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Face-to-Face Contact Is the Best Therapy for Depression • Mirror Daily

In-person interactions have very good effects on older people.

(Mirror Daily, United States) – After countless experiments, medical experts have reached the conclusion that face-to-face contact is the best therapy for depression. This means of communication has proven itself particularly useful for older people, scientists have stated.

The study was conducted over a period of six years from 2004 until 2010 and it saw the participation of 11,000 people with ages 50 or above. Researchers started from the premise that any communication is good communication, but their hypothesis was eventually contradicted by the final findings of the research.

Participants were asked to become actively involved in various types of interactions, be they face-to-face interactions, discussions via emails, phones or letters. At the end of the experiment, scientists have noticed that depression rates were significantly higher among participants, who only engaged in face-to-face interactions on very rare occasions.

Researchers checked participants’ condition at a later data, after two years, and they have discovered that 12 percent of the people who preferred online communications suffered from one form or another of depression. At the opposite pole, only 8 percent participants, who engaged in in-person contacts once or twice a month, suffered from the same condition.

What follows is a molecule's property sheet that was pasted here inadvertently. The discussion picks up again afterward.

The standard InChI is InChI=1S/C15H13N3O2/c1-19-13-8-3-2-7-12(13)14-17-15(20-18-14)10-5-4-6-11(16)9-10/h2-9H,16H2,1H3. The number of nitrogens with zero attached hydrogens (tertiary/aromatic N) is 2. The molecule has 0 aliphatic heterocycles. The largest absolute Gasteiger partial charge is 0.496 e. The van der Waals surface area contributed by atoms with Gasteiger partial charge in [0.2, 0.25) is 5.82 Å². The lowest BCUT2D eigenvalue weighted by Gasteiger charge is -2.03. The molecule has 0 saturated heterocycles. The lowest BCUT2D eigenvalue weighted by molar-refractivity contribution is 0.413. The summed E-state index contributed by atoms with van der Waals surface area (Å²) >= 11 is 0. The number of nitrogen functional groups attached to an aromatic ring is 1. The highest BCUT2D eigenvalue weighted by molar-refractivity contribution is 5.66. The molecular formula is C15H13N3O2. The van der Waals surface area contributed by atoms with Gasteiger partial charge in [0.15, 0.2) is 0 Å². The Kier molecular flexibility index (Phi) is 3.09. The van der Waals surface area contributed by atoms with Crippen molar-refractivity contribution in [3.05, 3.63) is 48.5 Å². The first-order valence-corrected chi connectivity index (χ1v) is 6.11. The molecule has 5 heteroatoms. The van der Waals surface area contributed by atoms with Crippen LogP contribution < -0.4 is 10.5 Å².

The situation was a lot better for participants, who had frequent face-to-face conversations. Depressions signs were visible only among 7 percent participants, who bore weekly in-person conversations.

Although the current research is a good starting point for additional studies, scientists acknowledge that there is no direct link between depression and face-to-face conversations. They think there is an association between the time that people spend with beloved persons, but they would like to further study this aspect.

According to Caitlin Coyle from the Yale School of Public Health in New Haven, scientists need to determine whether depression is really a consequence of the lack of in-person interaction or the other way. She believes some people tend to isolate themselves when they suffer from depression and in this case, depression would be the cause, not the consequence of the lack of face-to-face conversations.

The findings of the current study were published in the Journal of the American Geriatrics Society.

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